The Odd One Out: How to Help Your Child Overcome The Urge to Fit In

By: Michele Timmons

“Be who you are and say what you feel, because those who mind don’t matter and those who matter don’t mind.” ~Dr. Seuss

Childhood is sometimes wonderful and sometimes totally awful. Most of us remember times when we just didn’t fit in. Those can be some of the most painful memories of our youth. As parents, we always want our children to be happy and to feel connected and loved. When our children hurt, we hurt for them and want to do something to make it better. However, when it comes to fitting in, there is no magic bullet. While I can’t offer a quick fix, here are some strategies to help your child build the self confidence and resiliency skills to help overcome this problem AND prepare him for life’s many setbacks. Read more >

1. Keep the problem in perspective. From your child’s perspective, “Not fitting in” might feel like the worst thing in the world. And for most kids, a week is a very long time away. So if they don’t feel connected today, they can’t see a solution –ever. It’s important to empathize with your child and let him know you care and will help him get through it. At the same time, its best to help him understand this happens to most people at some point in their lives. Share any “odd one out” experiences you’ve had, how you handled them, and how overcoming the adversity made you a stronger person later on.

If your child wants more than just your assurance, he is not alone. Check out the PBS sponsored website It’s My Life, which focuses on helping kids learn to navigate stress. There are tons of cool stories about how celebrities overcame stressful situations, and there is also a section where kids can interact with other kids and adult mentors about daily life and stress. The adult mentors provide great insight and keep the website focused on the positive.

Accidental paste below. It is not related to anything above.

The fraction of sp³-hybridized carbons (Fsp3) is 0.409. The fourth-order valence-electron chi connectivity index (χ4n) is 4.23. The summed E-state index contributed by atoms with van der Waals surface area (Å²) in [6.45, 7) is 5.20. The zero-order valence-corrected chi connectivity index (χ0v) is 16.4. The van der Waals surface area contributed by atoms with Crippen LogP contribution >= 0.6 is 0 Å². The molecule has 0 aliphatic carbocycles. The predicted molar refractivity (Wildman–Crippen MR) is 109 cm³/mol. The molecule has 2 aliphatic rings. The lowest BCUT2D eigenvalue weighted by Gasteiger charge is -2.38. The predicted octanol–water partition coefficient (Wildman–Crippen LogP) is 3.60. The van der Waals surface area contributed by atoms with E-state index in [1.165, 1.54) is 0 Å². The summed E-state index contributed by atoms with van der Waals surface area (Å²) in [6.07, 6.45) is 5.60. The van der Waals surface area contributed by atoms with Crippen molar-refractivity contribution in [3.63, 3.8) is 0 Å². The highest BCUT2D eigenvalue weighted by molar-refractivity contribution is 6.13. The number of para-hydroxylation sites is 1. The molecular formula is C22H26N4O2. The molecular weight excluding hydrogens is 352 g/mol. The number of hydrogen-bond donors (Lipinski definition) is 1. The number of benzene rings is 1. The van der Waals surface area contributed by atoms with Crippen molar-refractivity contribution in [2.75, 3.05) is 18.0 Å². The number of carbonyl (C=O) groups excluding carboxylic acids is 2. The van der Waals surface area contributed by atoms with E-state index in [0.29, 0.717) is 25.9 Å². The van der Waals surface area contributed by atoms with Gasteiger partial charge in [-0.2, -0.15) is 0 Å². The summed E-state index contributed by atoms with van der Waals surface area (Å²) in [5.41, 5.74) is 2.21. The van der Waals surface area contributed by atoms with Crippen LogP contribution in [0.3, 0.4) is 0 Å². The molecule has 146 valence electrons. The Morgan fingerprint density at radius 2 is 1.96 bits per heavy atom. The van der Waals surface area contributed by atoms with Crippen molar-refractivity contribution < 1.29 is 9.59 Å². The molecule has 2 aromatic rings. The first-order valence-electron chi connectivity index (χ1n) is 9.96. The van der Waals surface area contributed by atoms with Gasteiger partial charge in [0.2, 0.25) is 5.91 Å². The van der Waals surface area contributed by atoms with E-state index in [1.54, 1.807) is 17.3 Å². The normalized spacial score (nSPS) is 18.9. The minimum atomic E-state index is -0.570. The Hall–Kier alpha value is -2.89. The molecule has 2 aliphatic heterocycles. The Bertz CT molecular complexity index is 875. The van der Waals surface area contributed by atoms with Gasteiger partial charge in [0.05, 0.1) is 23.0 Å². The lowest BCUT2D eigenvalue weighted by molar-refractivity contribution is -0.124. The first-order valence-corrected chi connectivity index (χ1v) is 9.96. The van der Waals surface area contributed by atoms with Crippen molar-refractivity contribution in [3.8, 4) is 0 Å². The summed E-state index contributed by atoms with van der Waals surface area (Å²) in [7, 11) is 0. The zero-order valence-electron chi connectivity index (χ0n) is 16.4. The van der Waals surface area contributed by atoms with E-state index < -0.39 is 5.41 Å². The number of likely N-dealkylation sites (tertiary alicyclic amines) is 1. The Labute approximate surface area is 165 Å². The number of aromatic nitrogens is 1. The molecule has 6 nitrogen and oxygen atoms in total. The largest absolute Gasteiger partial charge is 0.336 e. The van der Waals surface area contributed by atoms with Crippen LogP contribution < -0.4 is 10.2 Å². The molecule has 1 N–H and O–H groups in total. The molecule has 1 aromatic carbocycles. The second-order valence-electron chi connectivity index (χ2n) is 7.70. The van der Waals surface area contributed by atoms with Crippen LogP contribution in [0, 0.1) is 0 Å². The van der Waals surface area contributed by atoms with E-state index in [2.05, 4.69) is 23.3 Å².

2. Help your child find her spark. When a young person is struggling to fit in, it is oftentimes because he has yet to find his spark. A person’s spark is something that you are really passionate about—an activity or quality or talent that unleashes your energy and joy. Your spark is something that you can imagine doing forever. It’s something that allows you to make a unique contribution to the world. Everyone has something to bring to the table. Everyone has a gift different from others. Search Institute had done a lot of research on sparks. There is even a book called Sparks: How Parents Can Help Ignite the Hidden Strengths of Teenagers. Learn more about sparks >

According to research, a few people seem to know their spark from an early age, but most of us discover our sparks over time, through multiple opportunities and experiences. And we often need the help of caring, observant adults to point our sparks out to us. The most interesting thing to me about research on sparks is that kids know it when they see it, yet adults rarely ask them about it. If your child is struggling to fit in, start a conversation with him to learn more about what interests him.

Here are a some questions you might ask to get the conversation started.

  • Think about times when you feel the best (happiest, fullest, richest)…what is it that you are doing?
  • What are activities you enjoy that help you feel there is direction or purpose in your life?
  • Name 3 things you love the most about yourself.